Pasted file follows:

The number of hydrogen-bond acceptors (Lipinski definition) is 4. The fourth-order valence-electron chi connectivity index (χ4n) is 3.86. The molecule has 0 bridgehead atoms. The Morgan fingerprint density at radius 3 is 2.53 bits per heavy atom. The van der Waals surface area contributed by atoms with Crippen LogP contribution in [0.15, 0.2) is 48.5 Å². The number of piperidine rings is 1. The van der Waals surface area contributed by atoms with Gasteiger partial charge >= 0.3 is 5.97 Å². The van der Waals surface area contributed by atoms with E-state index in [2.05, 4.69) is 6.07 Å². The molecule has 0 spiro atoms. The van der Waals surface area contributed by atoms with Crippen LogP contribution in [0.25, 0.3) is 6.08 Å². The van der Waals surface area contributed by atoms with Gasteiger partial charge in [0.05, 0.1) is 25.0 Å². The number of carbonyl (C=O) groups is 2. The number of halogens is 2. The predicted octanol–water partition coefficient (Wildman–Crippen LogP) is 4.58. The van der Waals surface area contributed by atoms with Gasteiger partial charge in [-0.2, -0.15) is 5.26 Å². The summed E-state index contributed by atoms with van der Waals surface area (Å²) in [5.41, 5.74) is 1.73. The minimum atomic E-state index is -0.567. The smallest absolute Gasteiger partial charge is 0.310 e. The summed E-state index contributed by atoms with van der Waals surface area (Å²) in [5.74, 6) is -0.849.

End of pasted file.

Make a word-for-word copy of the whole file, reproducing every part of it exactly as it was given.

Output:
The number of hydrogen-bond acceptors (Lipinski definition) is 4. The fourth-order valence-electron chi connectivity index (χ4n) is 3.86. The molecule has 0 bridgehead atoms. The Morgan fingerprint density at radius 3 is 2.53 bits per heavy atom. The van der Waals surface area contributed by atoms with Crippen LogP contribution in [0.15, 0.2) is 48.5 Å². The number of piperidine rings is 1. The van der Waals surface area contributed by atoms with Gasteiger partial charge >= 0.3 is 5.97 Å². The van der Waals surface area contributed by atoms with E-state index in [2.05, 4.69) is 6.07 Å². The molecule has 0 spiro atoms. The van der Waals surface area contributed by atoms with Crippen LogP contribution in [0.25, 0.3) is 6.08 Å². The van der Waals surface area contributed by atoms with Gasteiger partial charge in [0.05, 0.1) is 25.0 Å². The number of carbonyl (C=O) groups is 2. The number of halogens is 2. The predicted octanol–water partition coefficient (Wildman–Crippen LogP) is 4.58. The van der Waals surface area contributed by atoms with Gasteiger partial charge in [-0.2, -0.15) is 5.26 Å². The summed E-state index contributed by atoms with van der Waals surface area (Å²) in [5.41, 5.74) is 1.73. The minimum atomic E-state index is -0.567. The smallest absolute Gasteiger partial charge is 0.310 e. The summed E-state index contributed by atoms with van der Waals surface area (Å²) in [5.74, 6) is -0.849.